If I hear “O Holy Night” one more time, I’m going to scream…

4 minute read

December 8, 2008, 11:06 PM

I am officially designating my apartment a “Christmas-Free Zone”, because in going out anywhere, I’m bombarded with Christmas cheer, and it’s already gotten on my nerves. After all, it’s basically a holiday that celebrates capitalism at its worst, as people go to all this trouble to show how materialistic they are. After having worked four Christmases at Wal-Mart, I’ve found that the season really brings out the worst in people, as people buy their children’s presents right in front of them, and then turn around and lie to their children, telling them that it’s from “Santa Claus”. Give me a break.

I can’t even go to Chipotle without getting blasted with Christmas music, either. Aspen Hill Shopping Center, which is where my local Chipotle is located, is piping Christmas music into their outdoor shopping center – loudly. It’s enough to really get on one’s nerves.

The best example of what’s wrong with this season of rampant materialism is what happened at the Wal-Mart store on Long Island, where a worker was trampled to death while guarding the door. That’s just sad, really. It’s sad for the family of the employee for their loss, and it’s a sad commentary on our society that people value a person’s safety less than saving a few extra bucks on cheap Chinese-made crap. And the fact that Wal-Mart put this person – a temporary worker, no less – in that position primarily because he was larger in stature, makes me all the more annoyed. It demonstrates what I’ve known for some time – Wal-Mart doesn’t give a crap about their employees, and they will stop at nothing, and step on as many toes as necessary, to get to people’s wallets. That death was absolutely preventable, and I hope that the family of the trampled worker comes out well in court. I’d love to see Wal-Mart try to defend themselves on this one.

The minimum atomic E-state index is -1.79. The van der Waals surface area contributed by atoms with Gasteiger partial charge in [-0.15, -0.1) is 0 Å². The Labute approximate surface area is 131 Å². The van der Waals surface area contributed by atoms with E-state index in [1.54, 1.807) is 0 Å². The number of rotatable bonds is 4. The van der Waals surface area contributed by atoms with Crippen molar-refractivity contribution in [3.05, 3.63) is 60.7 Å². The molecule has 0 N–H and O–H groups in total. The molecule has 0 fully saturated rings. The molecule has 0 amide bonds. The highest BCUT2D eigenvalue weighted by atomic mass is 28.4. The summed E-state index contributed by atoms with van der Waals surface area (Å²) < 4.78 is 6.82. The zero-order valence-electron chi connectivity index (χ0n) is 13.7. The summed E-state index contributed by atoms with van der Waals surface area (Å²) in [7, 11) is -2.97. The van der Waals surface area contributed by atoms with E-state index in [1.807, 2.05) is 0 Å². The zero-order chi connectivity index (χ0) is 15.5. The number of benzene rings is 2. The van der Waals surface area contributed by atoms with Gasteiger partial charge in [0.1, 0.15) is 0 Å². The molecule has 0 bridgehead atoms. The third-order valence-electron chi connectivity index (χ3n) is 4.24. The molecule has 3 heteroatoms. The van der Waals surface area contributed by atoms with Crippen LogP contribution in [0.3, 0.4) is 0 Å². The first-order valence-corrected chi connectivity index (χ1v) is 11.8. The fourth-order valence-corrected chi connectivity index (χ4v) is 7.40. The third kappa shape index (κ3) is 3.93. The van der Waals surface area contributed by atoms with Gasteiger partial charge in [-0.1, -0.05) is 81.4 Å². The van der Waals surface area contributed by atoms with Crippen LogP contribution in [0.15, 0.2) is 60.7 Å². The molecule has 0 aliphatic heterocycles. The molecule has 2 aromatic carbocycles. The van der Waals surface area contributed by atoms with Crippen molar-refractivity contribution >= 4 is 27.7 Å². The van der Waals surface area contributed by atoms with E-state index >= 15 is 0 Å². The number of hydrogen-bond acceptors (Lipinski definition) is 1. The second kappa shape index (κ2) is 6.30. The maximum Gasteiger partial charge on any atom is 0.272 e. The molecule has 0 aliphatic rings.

It makes me glad that I worked in a 24-hour store. There, the situation that happened in Long Island wouldn’t happen because the store never closed, and thus people were already in the store at the time the sale started. Still, it amazes me what people would do. People literally would camp out next to their selections, and wait for the sale to begin. I remember one year, it was so crowded along the back aisle of the store that those of us who were cashiers couldn’t even get through. We had to form a human chain to get through, and even then, the crowds wouldn’t part for us until I gave a not-so-subtle reminder: “You can’t get your stuff until we get through!” After all, they can’t leave with their stuff until they check out, and if they won’t let the checkers through, then they can’t get their stuff.